I’m a design expert…5 rules to master the ‘quiet luxury’ trend on a budget – and why white bedding isn't a good idea | The Sun

DESIGNING the resting space of your dreams can give you more nightmares than a peaceful slumber. 

Luckily, Gareth Coxall, Marketing and Creative Director at Terrys, a British fabric brand known for providing the best selection of home furnishings, spoke exclusively to Fabulous about the simple tweaks you can make to your bedroom to exude luxury and relaxation, without spending hundreds of pounds.

Navy and stone is the new white

Gareth said: “With Google reporting ‘quiet luxury’ as a breakout trend, the bedding aesthetic going into autumn/winter revolves around a timeless, neutral palette, natural textures, and quality fabrics. 

“Think crisp white cotton sheets – high thread counts are a must. If white isn’t practical for you, choose a classic shade like navy or stone to convey the tasteful vibe integral to ‘quiet luxury.’” 

If you need inspiration, Gareth revealed the “most popular bedding colours purchased by Terrys' customers are blue, green, and grey, with white the fourth most popular shade”. 

He explained: “This is likely because highly-pigmented fabrics show marks less easily than white, and those shades are incredibly popular – featuring in the vast majority of UK homes.”


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Stripes will always be classic

Gareth commented: “In terms of pattern, subtlety is key. Stripes and borders will always convey classic, luxury sensibility but white-on-white detailing works, too.

There isn’t a certain colour or pattern of bedding that looks inherently ‘cheap’ – all shades and designs can look amazing if chosen wisely! 

“If your bedroom features a whole spectrum of colours, consider a bedding shade to match one of the other central colours, so as to encourage a little more aesthetic coherence.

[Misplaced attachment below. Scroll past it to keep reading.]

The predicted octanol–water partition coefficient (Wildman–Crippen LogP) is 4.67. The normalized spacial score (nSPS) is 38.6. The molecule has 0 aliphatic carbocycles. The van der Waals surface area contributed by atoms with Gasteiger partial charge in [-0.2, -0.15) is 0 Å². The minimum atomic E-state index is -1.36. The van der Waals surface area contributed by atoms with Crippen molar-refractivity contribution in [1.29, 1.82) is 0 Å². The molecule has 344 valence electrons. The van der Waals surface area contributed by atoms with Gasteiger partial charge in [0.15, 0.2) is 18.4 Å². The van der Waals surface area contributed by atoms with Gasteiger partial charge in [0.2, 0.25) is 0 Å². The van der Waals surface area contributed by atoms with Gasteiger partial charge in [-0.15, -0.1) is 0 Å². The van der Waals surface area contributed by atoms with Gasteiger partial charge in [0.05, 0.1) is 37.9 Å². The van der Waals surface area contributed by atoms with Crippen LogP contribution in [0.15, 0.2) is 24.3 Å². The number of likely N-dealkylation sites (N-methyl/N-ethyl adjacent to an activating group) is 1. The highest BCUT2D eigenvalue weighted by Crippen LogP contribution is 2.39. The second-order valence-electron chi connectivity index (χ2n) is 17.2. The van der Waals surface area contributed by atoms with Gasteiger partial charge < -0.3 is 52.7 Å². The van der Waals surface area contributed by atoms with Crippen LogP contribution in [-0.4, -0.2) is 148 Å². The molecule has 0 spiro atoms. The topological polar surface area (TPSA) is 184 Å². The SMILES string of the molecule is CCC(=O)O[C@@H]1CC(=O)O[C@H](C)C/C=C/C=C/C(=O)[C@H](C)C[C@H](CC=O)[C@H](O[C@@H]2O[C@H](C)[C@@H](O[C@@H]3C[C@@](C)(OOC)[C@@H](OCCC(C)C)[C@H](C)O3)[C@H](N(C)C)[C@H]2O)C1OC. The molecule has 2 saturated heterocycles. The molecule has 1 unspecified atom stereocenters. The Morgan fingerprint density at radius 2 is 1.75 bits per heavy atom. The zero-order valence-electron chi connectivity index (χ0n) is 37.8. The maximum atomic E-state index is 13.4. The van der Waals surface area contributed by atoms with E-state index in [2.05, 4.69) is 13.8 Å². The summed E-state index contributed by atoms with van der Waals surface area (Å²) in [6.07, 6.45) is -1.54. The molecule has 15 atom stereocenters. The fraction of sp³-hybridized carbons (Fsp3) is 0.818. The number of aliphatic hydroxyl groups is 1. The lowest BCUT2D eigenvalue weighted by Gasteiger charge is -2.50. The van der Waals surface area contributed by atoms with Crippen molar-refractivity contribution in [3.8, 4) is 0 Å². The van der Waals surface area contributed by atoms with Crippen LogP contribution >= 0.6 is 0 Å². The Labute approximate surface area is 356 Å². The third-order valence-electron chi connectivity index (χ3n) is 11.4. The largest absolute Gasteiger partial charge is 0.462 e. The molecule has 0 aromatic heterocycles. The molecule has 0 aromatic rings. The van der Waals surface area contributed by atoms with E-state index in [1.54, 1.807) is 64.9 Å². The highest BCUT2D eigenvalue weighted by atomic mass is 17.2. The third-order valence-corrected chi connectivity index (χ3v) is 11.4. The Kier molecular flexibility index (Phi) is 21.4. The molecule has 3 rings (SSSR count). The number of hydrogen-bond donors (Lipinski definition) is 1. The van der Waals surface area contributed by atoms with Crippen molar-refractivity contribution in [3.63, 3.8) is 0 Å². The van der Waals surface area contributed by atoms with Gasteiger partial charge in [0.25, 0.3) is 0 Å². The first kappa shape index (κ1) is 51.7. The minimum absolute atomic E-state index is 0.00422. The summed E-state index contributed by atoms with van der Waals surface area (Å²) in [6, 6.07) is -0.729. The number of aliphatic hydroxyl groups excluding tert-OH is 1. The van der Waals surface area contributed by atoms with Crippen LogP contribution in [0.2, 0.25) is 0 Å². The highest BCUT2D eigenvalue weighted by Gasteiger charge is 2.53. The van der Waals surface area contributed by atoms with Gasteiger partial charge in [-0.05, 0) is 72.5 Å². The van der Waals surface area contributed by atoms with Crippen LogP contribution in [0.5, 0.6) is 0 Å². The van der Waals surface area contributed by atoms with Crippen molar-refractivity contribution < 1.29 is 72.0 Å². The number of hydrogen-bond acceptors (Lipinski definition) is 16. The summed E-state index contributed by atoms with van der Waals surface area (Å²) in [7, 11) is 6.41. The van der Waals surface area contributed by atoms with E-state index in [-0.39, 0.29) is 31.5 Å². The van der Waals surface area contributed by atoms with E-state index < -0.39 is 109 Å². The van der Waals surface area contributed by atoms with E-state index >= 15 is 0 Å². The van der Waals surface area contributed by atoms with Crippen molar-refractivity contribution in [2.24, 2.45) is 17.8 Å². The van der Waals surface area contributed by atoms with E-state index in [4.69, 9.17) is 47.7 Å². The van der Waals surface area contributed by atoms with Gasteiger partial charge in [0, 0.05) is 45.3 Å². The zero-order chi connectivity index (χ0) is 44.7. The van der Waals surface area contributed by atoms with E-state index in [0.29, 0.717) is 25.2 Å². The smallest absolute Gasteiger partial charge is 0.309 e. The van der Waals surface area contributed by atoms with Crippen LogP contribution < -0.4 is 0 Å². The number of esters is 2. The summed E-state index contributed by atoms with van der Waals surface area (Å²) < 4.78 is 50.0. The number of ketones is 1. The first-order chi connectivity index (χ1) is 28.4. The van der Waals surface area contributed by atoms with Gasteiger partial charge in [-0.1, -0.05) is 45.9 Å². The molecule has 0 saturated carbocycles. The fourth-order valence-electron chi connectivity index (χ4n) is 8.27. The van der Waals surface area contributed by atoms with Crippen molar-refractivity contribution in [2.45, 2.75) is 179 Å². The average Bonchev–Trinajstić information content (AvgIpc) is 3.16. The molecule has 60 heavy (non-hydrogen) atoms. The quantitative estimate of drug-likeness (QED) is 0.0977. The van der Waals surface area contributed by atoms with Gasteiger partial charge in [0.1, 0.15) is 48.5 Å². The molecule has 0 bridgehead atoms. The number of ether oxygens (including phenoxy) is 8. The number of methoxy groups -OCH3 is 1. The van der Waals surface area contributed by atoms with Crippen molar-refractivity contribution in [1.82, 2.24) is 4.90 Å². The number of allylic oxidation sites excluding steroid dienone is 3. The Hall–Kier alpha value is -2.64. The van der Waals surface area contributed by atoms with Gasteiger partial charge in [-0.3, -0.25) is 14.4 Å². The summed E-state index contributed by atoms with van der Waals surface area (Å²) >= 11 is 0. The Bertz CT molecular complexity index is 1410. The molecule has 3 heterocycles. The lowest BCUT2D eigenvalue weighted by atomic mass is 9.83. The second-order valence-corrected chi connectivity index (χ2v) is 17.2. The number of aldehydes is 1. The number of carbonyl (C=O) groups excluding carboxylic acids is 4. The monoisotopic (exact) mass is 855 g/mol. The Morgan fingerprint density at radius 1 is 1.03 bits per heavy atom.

“Should the bedroom be entirely white, choose a bold pattern or hue to take centre stage. 

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“Matthew Williamson’s latest range is testament to the fact that bright, extravagant design doesn’t equate to ‘tacky’ – rather it speaks to a design aesthetic that leans into embellishment and flamboyant colour, a more ‘loud luxury’ approach if you will.

“For ‘quiet luxury’ the opposite aesthetic approach should be adopted to achieve rich, luxurious interiors – stick to calmer, more neutral shades of bedding.”

Nature has the answer

When looking for a colour that will make your bedroom feel relaxing, Gareth said: This is entirely a personal preference and depends on what you want from your bedroom. 

“Should you want to create a quiet oasis of calm, choose whites and neutrals to achieve that spa-like vibe. 

“For those who find whites too clinical, opt for warm tones like earthy pinks, burnt oranges and olive greens, to echo the shades found in nature. 

“Being enveloped in colour as you drift off can be just as comforting as sleeping in the equivalent of a blank canvas.”

Choose the fabric carefully

Gareth said: “Choose quality materials to ensure you’re not let down by fading, bobbling or shrinkage. 

“Some fabrics will naturally last longer than others, like polycotton – which combines the breathability of cotton with the hard-wearing nature of polyester. 

“Textural waffle bedding sets typically last brilliantly, but silks and satins will require greater care. 

“You can help protect bedding by using a mild detergent and washing on a gentle cycle – there’s rarely any need for harsh chemicals, which can actually degrade fabric and cause skin irritation.”

Add textured accessories

The interior design expert revealed: “Objects d’art will always exude luxury – what could look more expensive than items with no discernable function? 

“Aesthetes will recognise the design appeal of original artworks (but reproductions will do nicely), beautiful lamps, sculptures and vases of fresh flowers. 


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“Richly textured accessories like velvet scatter cushions, soft rugs and a woven throw draped artfully over the foot of the bed or armchair bring decadence to the bedroom, with the added bonus of actually serving a purpose.” 

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